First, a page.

The Art of Documentation: Sources

In part one, I wrote about what documentation is and how it helps your entry. Part two will be about sources.

Once you have your set up figured out, it’s time to write down what exactly is happening. In the previous post I talked about how there’s a difference between explaining and detailing. I’ll show how those change.

Anyways, the important piece to documentation is the source. It needs to be reliable and vetted.

A reliable source is one that provides a thorough, well-reasoned theory, argument, discussion, etc. based on strong evidence.

University of Georgia

With any source, you generally want more than a brief statement. This changes if you want to explain or detail. For detailing, you’re going beyond the basic idea behind a class. You want to know how it’s judged, tack used, and levels (where applicable). It can’t be a paragraph that says, “Show jumping is where a horse navigates a series of obstacles.” While true, it isn’t enough to make documentation from. Plus, since show jumping is a type of detailing class, you’ll need more than general information about what show jumping is. For show jumping, you’d go the next step and describe the horse’s level.

In explaining, you lay the groundwork of what is the general idea behind the class and then going further and highlighting a section of it.

Where do you find sources for horse events?

  • Books
  • National organizations
  • Horse magazines & blogs
  • Real life
  • Horse show pattern websites

Side note: Pinterest isn’t a reliable source. Google images isn’t a reliable source. They’re great starting points, but you have to click through to whatever they’re attached to.

The problem with Pinterest and Google Images is that captions can be incorrectly attributed. The links can send you literally anywhere. Random things pop up. You look up horse racing and you’re bound to see flying pigs. Don’t quote me on that, but weird things or sponsored links will show up.

I have a board on Pinterest about Native American regalia, but if I were to take the next step to create an entry, I would need to do so much more research. I’d need to research the group I was depicting, then go deeper into ceremonies.

I like to add the source of the image when I’m able to too. I try not to make documentation anymore if I can’t define where it’s from. There are two reasons for this. First, I like to give credit where it’s due. Second, if I misplace or lose the document on my computer, I can find the image again because of having the source printed on the piece of paper.

Breyerfest

Books

Horse books are an amazing source to find out about horse events. General horse books are a great place to use as a starting point, but they usually don’t go deep enough to make documentation from. Unless you’re depicting a time specific entry (eventing from the 1980s), you want to make sure your information is relevant. Internet sources by horse associations are updated as needed, but books are different. Here’s one of my favorite books. This is for games you can play on horseback. Depending on what I use from the book determines if I just cut out a page of the book versus making documentation from scratch.

National Organizations

National organizations are the most updated of these sources. National organizations would be USEF or The United Station Equestrian Federation. Another example would be the Extreme Cowboy Race Association. Anything with a governing body falls under this. Even your local horse showing association. Everything has its own rules so this is a great way to find exactly what you’re looking for. You can generally find all of their rules online.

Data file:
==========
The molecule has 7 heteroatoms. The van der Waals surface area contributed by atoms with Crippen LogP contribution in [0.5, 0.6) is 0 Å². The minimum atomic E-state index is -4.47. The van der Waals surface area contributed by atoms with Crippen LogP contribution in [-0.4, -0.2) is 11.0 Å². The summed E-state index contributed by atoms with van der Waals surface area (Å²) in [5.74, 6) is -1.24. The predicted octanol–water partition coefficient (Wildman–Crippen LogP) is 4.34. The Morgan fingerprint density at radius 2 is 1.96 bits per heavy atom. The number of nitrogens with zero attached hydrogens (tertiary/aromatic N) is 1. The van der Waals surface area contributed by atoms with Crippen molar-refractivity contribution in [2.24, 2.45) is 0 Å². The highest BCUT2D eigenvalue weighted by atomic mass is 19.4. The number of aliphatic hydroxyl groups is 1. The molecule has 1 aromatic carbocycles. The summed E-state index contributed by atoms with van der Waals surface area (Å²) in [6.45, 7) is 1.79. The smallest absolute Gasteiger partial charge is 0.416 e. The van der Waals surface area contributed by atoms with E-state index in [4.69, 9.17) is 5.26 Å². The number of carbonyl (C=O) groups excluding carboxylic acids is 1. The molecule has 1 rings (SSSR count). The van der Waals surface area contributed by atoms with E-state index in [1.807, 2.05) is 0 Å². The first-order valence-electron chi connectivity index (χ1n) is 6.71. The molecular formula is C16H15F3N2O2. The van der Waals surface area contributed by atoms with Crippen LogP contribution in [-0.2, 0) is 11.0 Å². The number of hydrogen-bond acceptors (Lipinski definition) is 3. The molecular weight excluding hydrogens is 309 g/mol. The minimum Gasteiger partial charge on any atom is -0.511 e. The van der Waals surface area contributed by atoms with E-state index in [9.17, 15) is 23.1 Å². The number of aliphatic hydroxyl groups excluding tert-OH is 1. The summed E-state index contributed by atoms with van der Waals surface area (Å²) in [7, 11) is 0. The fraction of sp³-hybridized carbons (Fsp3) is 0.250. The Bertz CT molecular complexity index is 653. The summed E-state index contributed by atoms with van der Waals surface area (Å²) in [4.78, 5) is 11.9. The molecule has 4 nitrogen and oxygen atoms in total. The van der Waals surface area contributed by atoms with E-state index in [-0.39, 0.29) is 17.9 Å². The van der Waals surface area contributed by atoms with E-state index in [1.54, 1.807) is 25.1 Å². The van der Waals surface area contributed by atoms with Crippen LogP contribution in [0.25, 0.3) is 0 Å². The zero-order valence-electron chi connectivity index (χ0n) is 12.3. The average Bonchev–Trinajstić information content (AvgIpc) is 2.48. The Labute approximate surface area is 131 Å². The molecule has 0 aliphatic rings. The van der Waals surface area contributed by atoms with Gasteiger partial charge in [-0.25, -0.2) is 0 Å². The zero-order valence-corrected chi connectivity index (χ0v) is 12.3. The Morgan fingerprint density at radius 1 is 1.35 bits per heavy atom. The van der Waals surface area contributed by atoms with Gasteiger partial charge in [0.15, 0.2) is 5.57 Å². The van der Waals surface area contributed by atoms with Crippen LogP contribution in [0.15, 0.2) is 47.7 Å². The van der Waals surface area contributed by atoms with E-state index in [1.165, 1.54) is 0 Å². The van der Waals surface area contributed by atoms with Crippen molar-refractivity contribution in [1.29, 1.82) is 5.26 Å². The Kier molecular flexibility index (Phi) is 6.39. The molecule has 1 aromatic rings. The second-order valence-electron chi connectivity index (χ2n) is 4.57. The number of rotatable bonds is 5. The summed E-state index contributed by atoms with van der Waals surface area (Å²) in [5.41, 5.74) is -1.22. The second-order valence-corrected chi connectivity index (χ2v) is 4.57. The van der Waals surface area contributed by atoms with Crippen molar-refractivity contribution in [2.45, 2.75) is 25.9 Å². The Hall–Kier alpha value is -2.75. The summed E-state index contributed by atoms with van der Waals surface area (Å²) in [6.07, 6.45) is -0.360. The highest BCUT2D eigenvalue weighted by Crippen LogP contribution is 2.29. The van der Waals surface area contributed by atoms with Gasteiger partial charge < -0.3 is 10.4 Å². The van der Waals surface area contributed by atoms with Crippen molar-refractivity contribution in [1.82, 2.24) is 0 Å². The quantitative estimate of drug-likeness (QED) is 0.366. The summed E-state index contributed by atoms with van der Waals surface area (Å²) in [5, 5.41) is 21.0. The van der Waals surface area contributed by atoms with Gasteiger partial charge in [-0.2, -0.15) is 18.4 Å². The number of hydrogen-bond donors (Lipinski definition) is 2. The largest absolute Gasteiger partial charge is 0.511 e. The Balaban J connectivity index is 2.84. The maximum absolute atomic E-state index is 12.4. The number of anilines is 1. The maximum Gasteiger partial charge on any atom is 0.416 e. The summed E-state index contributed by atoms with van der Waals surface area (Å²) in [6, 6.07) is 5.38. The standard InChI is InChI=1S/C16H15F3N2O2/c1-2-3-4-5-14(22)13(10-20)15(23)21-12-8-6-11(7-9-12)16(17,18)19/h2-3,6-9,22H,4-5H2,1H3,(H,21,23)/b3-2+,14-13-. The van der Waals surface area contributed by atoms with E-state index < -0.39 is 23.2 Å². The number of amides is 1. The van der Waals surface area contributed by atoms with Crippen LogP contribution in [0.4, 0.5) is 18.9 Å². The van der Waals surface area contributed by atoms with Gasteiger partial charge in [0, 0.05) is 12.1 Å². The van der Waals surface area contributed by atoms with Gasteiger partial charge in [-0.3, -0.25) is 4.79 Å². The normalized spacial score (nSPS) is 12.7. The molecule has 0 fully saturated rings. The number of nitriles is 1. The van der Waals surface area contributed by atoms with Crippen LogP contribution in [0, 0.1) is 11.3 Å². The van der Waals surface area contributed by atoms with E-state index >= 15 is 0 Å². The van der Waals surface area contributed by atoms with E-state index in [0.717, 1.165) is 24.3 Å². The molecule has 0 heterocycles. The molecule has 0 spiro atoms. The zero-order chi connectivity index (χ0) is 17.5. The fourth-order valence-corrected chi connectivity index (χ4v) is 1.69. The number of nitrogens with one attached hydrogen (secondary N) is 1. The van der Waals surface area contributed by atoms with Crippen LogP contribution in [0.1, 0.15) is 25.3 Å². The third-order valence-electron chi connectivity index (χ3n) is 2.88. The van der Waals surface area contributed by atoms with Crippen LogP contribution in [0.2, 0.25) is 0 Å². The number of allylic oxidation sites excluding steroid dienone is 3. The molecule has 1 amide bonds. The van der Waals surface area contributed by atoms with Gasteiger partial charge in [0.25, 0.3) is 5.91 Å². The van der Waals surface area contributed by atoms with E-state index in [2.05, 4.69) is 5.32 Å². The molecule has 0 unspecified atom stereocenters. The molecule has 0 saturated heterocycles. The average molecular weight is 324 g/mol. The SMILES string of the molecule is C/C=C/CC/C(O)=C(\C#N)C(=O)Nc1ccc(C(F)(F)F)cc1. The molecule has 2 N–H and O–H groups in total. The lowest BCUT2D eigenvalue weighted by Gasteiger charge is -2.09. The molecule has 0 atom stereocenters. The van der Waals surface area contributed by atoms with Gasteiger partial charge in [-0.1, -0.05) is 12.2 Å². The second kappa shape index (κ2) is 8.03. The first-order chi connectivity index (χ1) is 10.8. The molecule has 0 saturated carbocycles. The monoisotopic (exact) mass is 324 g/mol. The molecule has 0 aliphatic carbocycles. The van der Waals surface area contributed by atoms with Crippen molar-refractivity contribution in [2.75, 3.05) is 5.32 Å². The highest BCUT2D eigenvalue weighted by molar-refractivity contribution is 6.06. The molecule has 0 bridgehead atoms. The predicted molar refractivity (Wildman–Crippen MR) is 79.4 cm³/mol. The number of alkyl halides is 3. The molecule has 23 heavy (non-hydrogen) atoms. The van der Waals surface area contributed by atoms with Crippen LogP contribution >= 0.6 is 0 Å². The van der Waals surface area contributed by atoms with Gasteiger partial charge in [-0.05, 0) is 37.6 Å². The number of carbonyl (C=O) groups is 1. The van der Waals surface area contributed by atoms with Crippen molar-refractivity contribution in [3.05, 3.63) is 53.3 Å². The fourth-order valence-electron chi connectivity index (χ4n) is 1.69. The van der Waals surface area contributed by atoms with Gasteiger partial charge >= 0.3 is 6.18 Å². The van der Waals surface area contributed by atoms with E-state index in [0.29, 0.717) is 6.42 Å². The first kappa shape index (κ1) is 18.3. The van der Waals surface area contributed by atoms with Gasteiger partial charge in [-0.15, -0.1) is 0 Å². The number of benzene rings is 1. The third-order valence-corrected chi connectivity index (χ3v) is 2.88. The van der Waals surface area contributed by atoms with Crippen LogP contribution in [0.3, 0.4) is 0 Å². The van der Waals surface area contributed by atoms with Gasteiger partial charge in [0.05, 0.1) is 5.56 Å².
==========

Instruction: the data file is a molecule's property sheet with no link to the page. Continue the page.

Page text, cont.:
Below is USEF’s list of various breed and discipline subgroups.

Horse Magazines and blogs

I don’t have a particular example of this, but online and in print horse magazines can give you ideas in terms of the articles they publish. Sometimes they’ll highlight a unique program or write about a specific event. Plaid horse and Black Reins post about various horse sports. Old hobby magazines can also be a good source.

If you’re going to use a blog, make sure the writer is an expert or knows what they’re talking about. Jennifer Buxton’s blog is the definition of a reliable source.

Model Horse magazine

Real Life

Real life is when you actively go to a show. Or trail ride. Or anything hands on. It counts as real life, even if you aren’t the one riding.

Appaloosa horse looking out of horse stall

Going to a rodeo and watching a relay team compete is an example of real life sources.

Bill Pickett rodeo

Horse show patterns

Horse patterns fall under detailing. Usually. Patterns get pulled out to detail a particular part of a discipline. For example, if I wanted to show in a showmanship class, I wouldn’t need to explain what showmanship is. Of course, if it’s something unique that technically falls under showmanship but comes from a different discipline or something along those lines, then of course it’d need to be explained. I’d look for a pattern that fits my model. For dressage, I’d find a pattern too.

You can find horse show patterns on numerous websites. USEF will have patterns. Patterns are good to have, but make sure you understand what is required at the various levels. Research is like an iceberg. The finished product will have a small sampling of everything you learned from reading.

Websites to find other patterns:

That’s what I have on sources. Use those critical thinking skills to discern if a source is reliable and trustworthy. Putting down documentation that isn’t truthful won’t get your models commandeered, but it will make sure you don’t place.

Next up will be how to put this together!

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